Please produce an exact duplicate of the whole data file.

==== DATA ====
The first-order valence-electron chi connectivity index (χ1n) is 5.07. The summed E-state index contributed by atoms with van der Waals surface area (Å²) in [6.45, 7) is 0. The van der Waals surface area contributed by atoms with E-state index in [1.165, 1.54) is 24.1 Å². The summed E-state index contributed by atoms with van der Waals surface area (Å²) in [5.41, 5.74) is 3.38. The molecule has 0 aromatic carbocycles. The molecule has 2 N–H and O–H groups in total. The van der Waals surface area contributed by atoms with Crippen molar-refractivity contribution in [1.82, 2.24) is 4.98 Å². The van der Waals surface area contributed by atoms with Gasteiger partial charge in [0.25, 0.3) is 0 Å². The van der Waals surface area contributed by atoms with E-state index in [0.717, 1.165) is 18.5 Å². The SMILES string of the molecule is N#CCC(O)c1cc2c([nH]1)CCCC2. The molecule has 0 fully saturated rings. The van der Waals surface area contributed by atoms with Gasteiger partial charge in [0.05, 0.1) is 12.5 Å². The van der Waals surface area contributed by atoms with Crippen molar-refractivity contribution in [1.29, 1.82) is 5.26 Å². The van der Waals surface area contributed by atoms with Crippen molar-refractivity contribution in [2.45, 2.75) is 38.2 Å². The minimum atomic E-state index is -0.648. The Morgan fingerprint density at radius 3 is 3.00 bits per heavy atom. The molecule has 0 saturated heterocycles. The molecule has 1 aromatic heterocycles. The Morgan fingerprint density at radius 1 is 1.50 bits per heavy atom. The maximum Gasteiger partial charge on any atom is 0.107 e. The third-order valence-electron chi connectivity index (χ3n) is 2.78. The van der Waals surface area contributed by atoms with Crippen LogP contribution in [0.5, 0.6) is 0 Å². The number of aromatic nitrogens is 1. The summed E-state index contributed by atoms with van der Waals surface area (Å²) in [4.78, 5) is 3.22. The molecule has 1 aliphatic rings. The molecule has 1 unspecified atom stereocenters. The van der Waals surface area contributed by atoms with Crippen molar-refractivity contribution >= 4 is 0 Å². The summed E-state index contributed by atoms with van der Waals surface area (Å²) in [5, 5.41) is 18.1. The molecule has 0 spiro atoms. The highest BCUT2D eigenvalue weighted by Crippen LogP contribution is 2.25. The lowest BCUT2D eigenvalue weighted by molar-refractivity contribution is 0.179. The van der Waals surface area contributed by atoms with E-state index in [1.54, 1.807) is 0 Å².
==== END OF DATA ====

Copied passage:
The first-order valence-electron chi connectivity index (χ1n) is 5.07. The summed E-state index contributed by atoms with van der Waals surface area (Å²) in [6.45, 7) is 0. The van der Waals surface area contributed by atoms with E-state index in [1.165, 1.54) is 24.1 Å². The summed E-state index contributed by atoms with van der Waals surface area (Å²) in [5.41, 5.74) is 3.38. The molecule has 0 aromatic carbocycles. The molecule has 2 N–H and O–H groups in total. The van der Waals surface area contributed by atoms with Crippen molar-refractivity contribution in [1.82, 2.24) is 4.98 Å². The van der Waals surface area contributed by atoms with Gasteiger partial charge in [0.25, 0.3) is 0 Å². The van der Waals surface area contributed by atoms with E-state index in [0.717, 1.165) is 18.5 Å². The SMILES string of the molecule is N#CCC(O)c1cc2c([nH]1)CCCC2. The molecule has 0 fully saturated rings. The van der Waals surface area contributed by atoms with Gasteiger partial charge in [0.05, 0.1) is 12.5 Å². The van der Waals surface area contributed by atoms with Crippen molar-refractivity contribution in [1.29, 1.82) is 5.26 Å². The van der Waals surface area contributed by atoms with Crippen molar-refractivity contribution in [2.45, 2.75) is 38.2 Å². The minimum atomic E-state index is -0.648. The Morgan fingerprint density at radius 3 is 3.00 bits per heavy atom. The molecule has 0 saturated heterocycles. The molecule has 1 aromatic heterocycles. The Morgan fingerprint density at radius 1 is 1.50 bits per heavy atom. The maximum Gasteiger partial charge on any atom is 0.107 e. The third-order valence-electron chi connectivity index (χ3n) is 2.78. The van der Waals surface area contributed by atoms with Crippen LogP contribution in [0.5, 0.6) is 0 Å². The number of aromatic nitrogens is 1. The summed E-state index contributed by atoms with van der Waals surface area (Å²) in [4.78, 5) is 3.22. The molecule has 1 aliphatic rings. The molecule has 1 unspecified atom stereocenters. The van der Waals surface area contributed by atoms with Crippen molar-refractivity contribution >= 4 is 0 Å². The summed E-state index contributed by atoms with van der Waals surface area (Å²) in [5, 5.41) is 18.1. The molecule has 0 spiro atoms. The highest BCUT2D eigenvalue weighted by Crippen LogP contribution is 2.25. The lowest BCUT2D eigenvalue weighted by molar-refractivity contribution is 0.179. The van der Waals surface area contributed by atoms with E-state index in [1.54, 1.807) is 0 Å².